Responding to reports that President Donald Trump intervened in three cases involving war crimes, issuing full pardons to two soldiers and reversing disciplinary action against another, Daphne Eviatar, director of the Security with Human Rights program at Amnesty International USA said:
“President Trump’s actions send a message that laws don’t matter to this administration. Under his command, U.S. wars have had particularly brutal impacts on civilians, killing thousands and raising serious concerns that the military’s practices are systematically violating laws of war, without any transparency or accountability.
“These latest pardons are a blow to the families of civilians who have suffered most under this culture of impunity. They also compound risks for civilians worldwide, and put U.S. service members who do respect and follow the laws of war and count on them for protection, in even more danger.”
Context and background
In March, Amnesty International reported compelling evidence that U.S. air strikes in Somalia killed 14 civilians and injured eight more, in five attacks that may have violated international humanitarian law. The research covered just five of the more than 100 air strikes the U.S. Africa Command (AFRICOM) conducted in Somalia in the previous two years, during which time it claimed it killed and injured zero civilians. It has since admitted responsibility for two civilian deaths, prompted in part by Amnesty’s report.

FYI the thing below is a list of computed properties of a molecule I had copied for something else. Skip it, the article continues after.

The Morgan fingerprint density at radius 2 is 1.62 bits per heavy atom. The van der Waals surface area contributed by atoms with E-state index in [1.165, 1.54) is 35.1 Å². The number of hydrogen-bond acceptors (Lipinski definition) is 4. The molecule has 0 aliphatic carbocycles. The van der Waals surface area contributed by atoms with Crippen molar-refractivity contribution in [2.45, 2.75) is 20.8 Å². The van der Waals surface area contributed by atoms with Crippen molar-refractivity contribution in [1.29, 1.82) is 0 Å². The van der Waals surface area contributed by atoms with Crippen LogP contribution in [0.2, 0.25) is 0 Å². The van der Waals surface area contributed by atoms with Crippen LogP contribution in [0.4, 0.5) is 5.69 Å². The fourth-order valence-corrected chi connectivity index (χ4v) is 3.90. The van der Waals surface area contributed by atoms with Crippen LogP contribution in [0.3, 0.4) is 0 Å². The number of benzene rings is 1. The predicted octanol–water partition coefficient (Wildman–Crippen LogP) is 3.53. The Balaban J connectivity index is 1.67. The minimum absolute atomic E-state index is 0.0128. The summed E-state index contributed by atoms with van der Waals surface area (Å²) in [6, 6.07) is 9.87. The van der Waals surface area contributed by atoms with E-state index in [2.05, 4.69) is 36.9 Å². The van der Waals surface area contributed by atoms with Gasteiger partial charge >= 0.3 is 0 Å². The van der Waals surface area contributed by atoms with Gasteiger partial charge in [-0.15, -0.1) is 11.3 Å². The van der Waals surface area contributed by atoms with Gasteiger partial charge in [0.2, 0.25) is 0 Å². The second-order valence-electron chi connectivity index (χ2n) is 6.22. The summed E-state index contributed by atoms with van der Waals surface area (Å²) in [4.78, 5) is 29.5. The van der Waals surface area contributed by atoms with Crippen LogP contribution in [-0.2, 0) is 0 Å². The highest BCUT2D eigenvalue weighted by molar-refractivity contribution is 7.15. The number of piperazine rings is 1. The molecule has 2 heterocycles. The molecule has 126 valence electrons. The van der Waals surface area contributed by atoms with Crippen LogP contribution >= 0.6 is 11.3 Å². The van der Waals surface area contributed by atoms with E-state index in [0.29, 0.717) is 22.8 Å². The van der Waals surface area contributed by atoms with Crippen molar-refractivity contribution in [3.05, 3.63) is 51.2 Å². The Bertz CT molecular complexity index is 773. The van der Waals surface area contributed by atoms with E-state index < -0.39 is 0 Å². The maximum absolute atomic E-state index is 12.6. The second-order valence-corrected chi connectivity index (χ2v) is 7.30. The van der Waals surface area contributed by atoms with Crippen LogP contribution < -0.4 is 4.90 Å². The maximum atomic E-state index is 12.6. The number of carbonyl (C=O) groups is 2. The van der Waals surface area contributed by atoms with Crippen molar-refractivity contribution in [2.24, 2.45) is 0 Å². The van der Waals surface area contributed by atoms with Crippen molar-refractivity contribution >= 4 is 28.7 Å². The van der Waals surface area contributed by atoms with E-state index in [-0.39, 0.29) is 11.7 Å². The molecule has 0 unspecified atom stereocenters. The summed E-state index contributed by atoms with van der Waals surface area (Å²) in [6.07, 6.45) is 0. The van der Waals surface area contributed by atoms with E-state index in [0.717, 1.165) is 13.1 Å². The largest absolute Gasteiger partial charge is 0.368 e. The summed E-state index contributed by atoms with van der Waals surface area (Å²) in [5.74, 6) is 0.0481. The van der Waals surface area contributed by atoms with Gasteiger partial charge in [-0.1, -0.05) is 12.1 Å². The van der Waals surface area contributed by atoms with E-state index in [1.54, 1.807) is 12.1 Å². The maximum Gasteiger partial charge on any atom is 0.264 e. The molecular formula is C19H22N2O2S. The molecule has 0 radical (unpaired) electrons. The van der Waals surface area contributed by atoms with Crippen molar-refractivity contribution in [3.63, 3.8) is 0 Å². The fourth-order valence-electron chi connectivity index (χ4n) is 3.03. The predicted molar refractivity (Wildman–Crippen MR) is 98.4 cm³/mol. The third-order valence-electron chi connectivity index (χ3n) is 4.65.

In April, Amnesty International released the findings of a comprehensive investigation into civilian casualties caused by the U.S.-led Coalition in Raqqa, Syria. The investigation – which lasted more than 18 months, including more than two months on the ground in Raqqa, more than 200 site visits and more than 400 interviews – documented how U.S., U.K. and French forces killed at least 1,600 civilians during the military campaign from June-October 2017. The U.S.-led Coalition has acknowledged only about 10% of those, and while it is believed that U.S. forces carried out the overwhelming majority of the strikes, the lack of transparency around reporting means it is impossible to know which forces are responsible for which strike. Our investigation suggests that U.S. forces and allies did not do all that they could and should have done to minimize civilian harm, or to investigate the consequences of strikes afterwards.